Guess Who’s Coming to Dinner – The Dinner List

9781250295187   What five people, dead or alive, would you invite for dinner and conversation? Often asked of authors interviewed for the New York Times Book Review, I agree with Kate Atkinson – no writers. Audrey Hepburn, on the other hand…and she shows up as one of the guests at a birthday dinner in Rebecca Serle’s The Dinner List.  

Although I expected a fluffy and perhaps happy piece of fiction (maybe it was the bright yellow cover), Sabrina’s love story is bittersweet and introspective.   Chapters alternate between Sabrina’s first person narrative of her relationship with Tobias and the dinner party with her wish list attendees.  Her father, Robert, is among them, as is her best friend Jessica, who periodically excuses herself to pump her leaking breasts.  Sabrina’s college philosophy professor, Conrad, offers literary allusions to the conversation.  Of course, Tobias, the boyfriend, is there, but the star of the evening is Audrey Hepburn.  Sabrina’s name is no accident; her parents were engaged after watching the movie, and Roman Holiday is Sabrina’s favorite film.

I usually prefer to create my own images of characters in a book, and the movie versions usually disappoint me with their choices of actors playing the roles, but the presence of Audrey Hepburn (coincidentally one of my favorites too) lent an exotic note to the narrative.  It was easy to hear her whispery notes when she sang Moon River to the group, and her graceful lithe movements as she lit a cigarette or motioned for more wine were easy to imagine. Serle is careful to include background notes of Hepburn’s childhood during the war and her post-acting humanitarian work with UNESCO, humanizing Hepburn as more than the actress who played Eliza Doolittle.  She becomes the voice of reason and a much needed maternal force for the overwrought Sabby.

The chapters describing the messy relationship between Sabby and Tobias, the conscientious girl with the wild artistic boy, seem to follow a formula, but as the dinner party conversation escalates into the reasons behind why the guests have been chosen, the story shifts and offers some surprises, including who is alive or dead.  Serle offers unlikely hope at times for a change in the universe, but the reader cannot suspend belief that far, and Audrey pulls us back to reality.  In the end, peace and love prevail, and the dinner ends with the guests leaving and Sabrina facing her life as it is.

The story reminded me of a movie spun out of romance and denial, but the premise of the dinner party gave it just the right twist to keep me wanting to find out how it would end at midnight.   I was sorry when it was over.

Who would I invite to a dinner party?  I have no idea, but I like Sabrina’s idea of going to a fancy restaurant instead of cooking, and like Sabrina, maybe I’d learn something more about those who attended.  How about you?

The Storied Life of A.J. Fikry

9781616203214_p0_v2_s260x420Gabriells Zevin’s The Storied Life of A.J. Fikry vicariously fulfills the dream of many readers to own a bookstore in a small town, where being able to read all day and talk about books, trumps profits.  With clever references to familiar books and pithy quotes from favorite authors, Zevin offers a handy resource of good reads along with a quirky love story that will charm you as she follows a recognizable formula for second chances.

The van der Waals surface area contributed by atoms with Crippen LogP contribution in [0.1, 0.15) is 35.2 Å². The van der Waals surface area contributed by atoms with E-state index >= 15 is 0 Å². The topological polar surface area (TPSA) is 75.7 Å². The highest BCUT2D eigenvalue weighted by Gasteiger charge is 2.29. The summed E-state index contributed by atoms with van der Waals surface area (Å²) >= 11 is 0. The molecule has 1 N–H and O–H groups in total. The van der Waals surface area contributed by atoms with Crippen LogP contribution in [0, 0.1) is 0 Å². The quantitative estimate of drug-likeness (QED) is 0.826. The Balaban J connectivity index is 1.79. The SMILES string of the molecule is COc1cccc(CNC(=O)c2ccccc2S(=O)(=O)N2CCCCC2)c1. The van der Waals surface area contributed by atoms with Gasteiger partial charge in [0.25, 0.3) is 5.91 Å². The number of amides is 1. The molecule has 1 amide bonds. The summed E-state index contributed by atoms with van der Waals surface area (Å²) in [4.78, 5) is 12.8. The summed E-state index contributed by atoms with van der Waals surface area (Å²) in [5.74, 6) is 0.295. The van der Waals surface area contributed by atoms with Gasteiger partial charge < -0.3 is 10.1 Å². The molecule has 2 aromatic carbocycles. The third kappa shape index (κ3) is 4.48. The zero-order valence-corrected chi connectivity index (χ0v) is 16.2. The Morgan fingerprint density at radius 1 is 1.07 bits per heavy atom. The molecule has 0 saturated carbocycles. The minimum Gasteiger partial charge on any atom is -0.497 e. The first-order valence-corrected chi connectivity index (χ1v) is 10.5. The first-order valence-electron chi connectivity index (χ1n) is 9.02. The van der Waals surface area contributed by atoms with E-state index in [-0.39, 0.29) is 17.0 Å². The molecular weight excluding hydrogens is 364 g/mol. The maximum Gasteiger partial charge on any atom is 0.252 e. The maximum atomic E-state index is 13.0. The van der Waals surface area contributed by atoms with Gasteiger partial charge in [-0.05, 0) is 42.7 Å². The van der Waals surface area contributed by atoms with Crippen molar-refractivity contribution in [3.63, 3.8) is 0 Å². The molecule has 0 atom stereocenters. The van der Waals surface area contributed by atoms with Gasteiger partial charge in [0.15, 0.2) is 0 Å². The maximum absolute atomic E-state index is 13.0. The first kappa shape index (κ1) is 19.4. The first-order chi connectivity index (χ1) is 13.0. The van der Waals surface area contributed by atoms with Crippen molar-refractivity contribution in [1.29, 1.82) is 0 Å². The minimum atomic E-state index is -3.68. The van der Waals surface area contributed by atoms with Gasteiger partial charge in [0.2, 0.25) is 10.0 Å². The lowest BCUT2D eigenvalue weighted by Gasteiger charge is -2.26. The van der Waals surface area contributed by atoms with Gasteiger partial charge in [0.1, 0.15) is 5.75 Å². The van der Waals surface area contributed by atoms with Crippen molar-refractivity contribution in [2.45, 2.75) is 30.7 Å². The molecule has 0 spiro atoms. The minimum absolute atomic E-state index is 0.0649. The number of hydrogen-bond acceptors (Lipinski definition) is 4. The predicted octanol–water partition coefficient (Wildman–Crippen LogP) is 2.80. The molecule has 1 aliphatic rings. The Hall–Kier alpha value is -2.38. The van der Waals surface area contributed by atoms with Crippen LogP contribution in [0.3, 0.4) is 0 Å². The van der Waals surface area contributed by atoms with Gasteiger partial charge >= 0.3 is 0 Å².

Both A.J. and his wife, Nic, are literary beings who have forsaken the grueling years they could have dedicated to writing their dissertations to open a bookstore in a small town off the coast of Massachusetts, accessible only by ferry. After Nic dies in a car accident, A. J.’s life follows the usual pattern of despair – until two seemingly unrelated occurrences change his life forever: his valuable first edition of a rare Edgar Allan Poe book is stolen, and a toddler is abandoned in the stacks of the store’s children’s books.  Zevin follows up with a slow-moving romance connecting A. J. to a publisher’s rep, a plot twist involving his dead wife’s sister, and humorous episodes as A.J. revels in his new role as father to the precocious young girl left in his store.

The story has the pace and flavor of a “Major Pettigrew” or Beginner’s Greek, with characters who don’t fit the mold and a story line that easily moves from slight mystery to poignant moments and satisfying resolution, with lots of bumps along the way.  The ending is contrived and not as happily-ever-after as you are led to expect, but I enjoyed this fast read about redemption through books – a good one for book lovers.

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My Father’s Daughter by Gwyneth Paltrow

Gwyneth Paltrow’s cookbook, celebrating her father, has the actress on the cover looking healthy, beautiful, bright-eyed – just gorgeous.  Will I look like her if I cook and eat her recipes?

I remembered Paltrow as a vegan, so it was surprising to find that she’s abandoned her bedside conversion to macrobiotics, and found her level with food that is healthy, comforting, and, most of all, enjoyable.  She still avoids meats, especially red, and rationalizes that chicken is fine in moderation, as long as it is free range and organic.  She reminisces about her hot-dog eating father, and includes his famous pancakes, but her famous mother is not ignored.  The recipe for Blythe Danner’s blueberry muffins is included, as well as Paltrow’s “healthier” version – substituting spelt, Grade B maple syrup, and soy milk.  Blythe’s sounded better to me.